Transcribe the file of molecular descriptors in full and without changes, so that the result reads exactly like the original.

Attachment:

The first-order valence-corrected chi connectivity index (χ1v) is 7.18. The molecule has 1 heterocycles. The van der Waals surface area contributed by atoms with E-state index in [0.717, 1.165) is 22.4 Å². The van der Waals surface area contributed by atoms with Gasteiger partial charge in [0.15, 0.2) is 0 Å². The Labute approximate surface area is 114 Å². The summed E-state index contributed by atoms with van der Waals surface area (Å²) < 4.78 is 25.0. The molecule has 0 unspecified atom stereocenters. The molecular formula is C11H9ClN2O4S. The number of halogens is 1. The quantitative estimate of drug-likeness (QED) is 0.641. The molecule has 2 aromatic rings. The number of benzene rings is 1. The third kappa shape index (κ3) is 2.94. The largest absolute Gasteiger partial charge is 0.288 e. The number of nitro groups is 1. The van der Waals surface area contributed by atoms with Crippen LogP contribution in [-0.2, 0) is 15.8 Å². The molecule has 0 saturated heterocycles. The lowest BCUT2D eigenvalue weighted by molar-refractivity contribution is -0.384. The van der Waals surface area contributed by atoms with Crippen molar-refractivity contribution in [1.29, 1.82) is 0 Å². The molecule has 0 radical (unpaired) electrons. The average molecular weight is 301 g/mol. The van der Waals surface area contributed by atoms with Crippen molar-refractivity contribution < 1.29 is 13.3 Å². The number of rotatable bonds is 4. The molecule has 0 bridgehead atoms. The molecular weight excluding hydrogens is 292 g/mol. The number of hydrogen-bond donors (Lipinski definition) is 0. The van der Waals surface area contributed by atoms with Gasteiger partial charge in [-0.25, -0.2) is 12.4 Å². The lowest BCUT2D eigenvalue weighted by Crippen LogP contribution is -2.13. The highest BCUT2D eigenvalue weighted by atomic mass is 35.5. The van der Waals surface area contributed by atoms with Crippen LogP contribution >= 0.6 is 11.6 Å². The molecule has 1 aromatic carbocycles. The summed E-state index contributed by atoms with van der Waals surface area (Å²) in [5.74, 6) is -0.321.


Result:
The first-order valence-corrected chi connectivity index (χ1v) is 7.18. The molecule has 1 heterocycles. The van der Waals surface area contributed by atoms with E-state index in [0.717, 1.165) is 22.4 Å². The van der Waals surface area contributed by atoms with Gasteiger partial charge in [0.15, 0.2) is 0 Å². The Labute approximate surface area is 114 Å². The summed E-state index contributed by atoms with van der Waals surface area (Å²) < 4.78 is 25.0. The molecule has 0 unspecified atom stereocenters. The molecular formula is C11H9ClN2O4S. The number of halogens is 1. The quantitative estimate of drug-likeness (QED) is 0.641. The molecule has 2 aromatic rings. The number of benzene rings is 1. The third kappa shape index (κ3) is 2.94. The largest absolute Gasteiger partial charge is 0.288 e. The number of nitro groups is 1. The van der Waals surface area contributed by atoms with Crippen LogP contribution in [-0.2, 0) is 15.8 Å². The molecule has 0 saturated heterocycles. The lowest BCUT2D eigenvalue weighted by molar-refractivity contribution is -0.384. The van der Waals surface area contributed by atoms with Crippen molar-refractivity contribution in [1.29, 1.82) is 0 Å². The molecule has 0 radical (unpaired) electrons. The average molecular weight is 301 g/mol. The van der Waals surface area contributed by atoms with Crippen molar-refractivity contribution < 1.29 is 13.3 Å². The number of rotatable bonds is 4. The molecule has 0 bridgehead atoms. The molecular weight excluding hydrogens is 292 g/mol. The number of hydrogen-bond donors (Lipinski definition) is 0. The van der Waals surface area contributed by atoms with Gasteiger partial charge in [-0.25, -0.2) is 12.4 Å². The lowest BCUT2D eigenvalue weighted by Crippen LogP contribution is -2.13. The highest BCUT2D eigenvalue weighted by atomic mass is 35.5. The van der Waals surface area contributed by atoms with Crippen LogP contribution >= 0.6 is 11.6 Å². The molecule has 1 aromatic carbocycles. The summed E-state index contributed by atoms with van der Waals surface area (Å²) in [5.74, 6) is -0.321.